Saturday, February 7, 2009

The Cave

Today, I went to the main Jesuit church in Rome that we call the Gesu. Attached to it is the building where St. Ignatius of Loyola wrote the constitutions of the Jesuits, had a number of mystical encounters, and where he passed from this life. We celebrated Mass in the room where he lived and died. A Jesuit from the NAC brought us and celebrated the Mass and I thought I would relive his homily for you as it definitely impacted me.

He said that one time his spiritual director, a strong and faithful old Jesuit, asked him, "Do you have a cave?" He was confused at first and didn't get it. But the old Jesuit explained, "Don't you have a place where you go to escape the busyness and chaos of the world and find refreshment in the Lord?" "Yes, yes, of course," he realized. He pointed out that in fact every great saint had a cave where they would escape to with the Lord. Some had physical caves like St. Benedict, I was just there last week, and St. Ignatius of Loyola and St. Francis as well. Our Lord was born in a cave and further, it is most likely that when Jesus went up to pray alone he was in a cave as well. This is St. Benedict's cave below. He lived there three years all by himself!

We need a cave! I'm starting to wish I had a real cave just so I could imitate the spiritual giants. :) I've started to wonder where my caves are. Father mentioned a friend's place he could go to and crash at anytime. I remember a priest who loved to hike up into the mountains and I bet he would consider those trails his cave. I dunno if I have a good cave quite yet. I use the Blessed Sacrament chapel but I also just love walking up above the city on the hill right around our seminary. But I think that is so true. As we discern our callings in life, whatever they are, we need to have a cave which we retreat to every day so that we can be refreshed in the Lord and alone with the Lord.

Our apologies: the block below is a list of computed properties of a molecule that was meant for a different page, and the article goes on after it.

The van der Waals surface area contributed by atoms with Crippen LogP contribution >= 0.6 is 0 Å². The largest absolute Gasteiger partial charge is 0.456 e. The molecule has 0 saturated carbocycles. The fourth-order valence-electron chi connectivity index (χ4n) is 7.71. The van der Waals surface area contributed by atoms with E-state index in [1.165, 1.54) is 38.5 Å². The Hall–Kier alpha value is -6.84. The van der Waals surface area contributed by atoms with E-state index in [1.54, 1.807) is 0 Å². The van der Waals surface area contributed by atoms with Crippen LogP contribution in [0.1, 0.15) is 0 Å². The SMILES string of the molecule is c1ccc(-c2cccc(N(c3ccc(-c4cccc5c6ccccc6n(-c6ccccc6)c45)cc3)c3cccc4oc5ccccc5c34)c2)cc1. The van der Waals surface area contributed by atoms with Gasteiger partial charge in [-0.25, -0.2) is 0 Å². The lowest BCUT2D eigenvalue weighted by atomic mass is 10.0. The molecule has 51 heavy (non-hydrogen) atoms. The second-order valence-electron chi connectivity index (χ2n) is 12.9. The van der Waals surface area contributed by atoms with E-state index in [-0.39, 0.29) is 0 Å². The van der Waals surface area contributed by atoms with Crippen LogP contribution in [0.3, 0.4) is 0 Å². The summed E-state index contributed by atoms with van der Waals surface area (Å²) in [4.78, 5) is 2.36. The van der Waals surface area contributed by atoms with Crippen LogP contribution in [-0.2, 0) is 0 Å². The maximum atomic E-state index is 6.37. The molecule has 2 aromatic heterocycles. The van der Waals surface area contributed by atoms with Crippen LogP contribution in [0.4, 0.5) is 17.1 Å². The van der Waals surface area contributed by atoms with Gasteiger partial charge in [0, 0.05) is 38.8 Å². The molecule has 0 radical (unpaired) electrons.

St. Benedict talked about this sense of coming to yourself. And when you came to yourself you were at a certain equilibrium. There was only 2 ways you could go from there. You could be drawn out of yourself by the world and by sin and fall. Or you could be drawn out of yourself towards God. But he placed importance on this being able to come to ourselves. I think that's part of the reason quiet is so important, why our caves are so important. We can always then be ready to let God draw us out of ourselves to him. And even just coming to ourselves we realize who we are, our sad and sorry state, and our need and desire for God.

Got a cave? AMDG.

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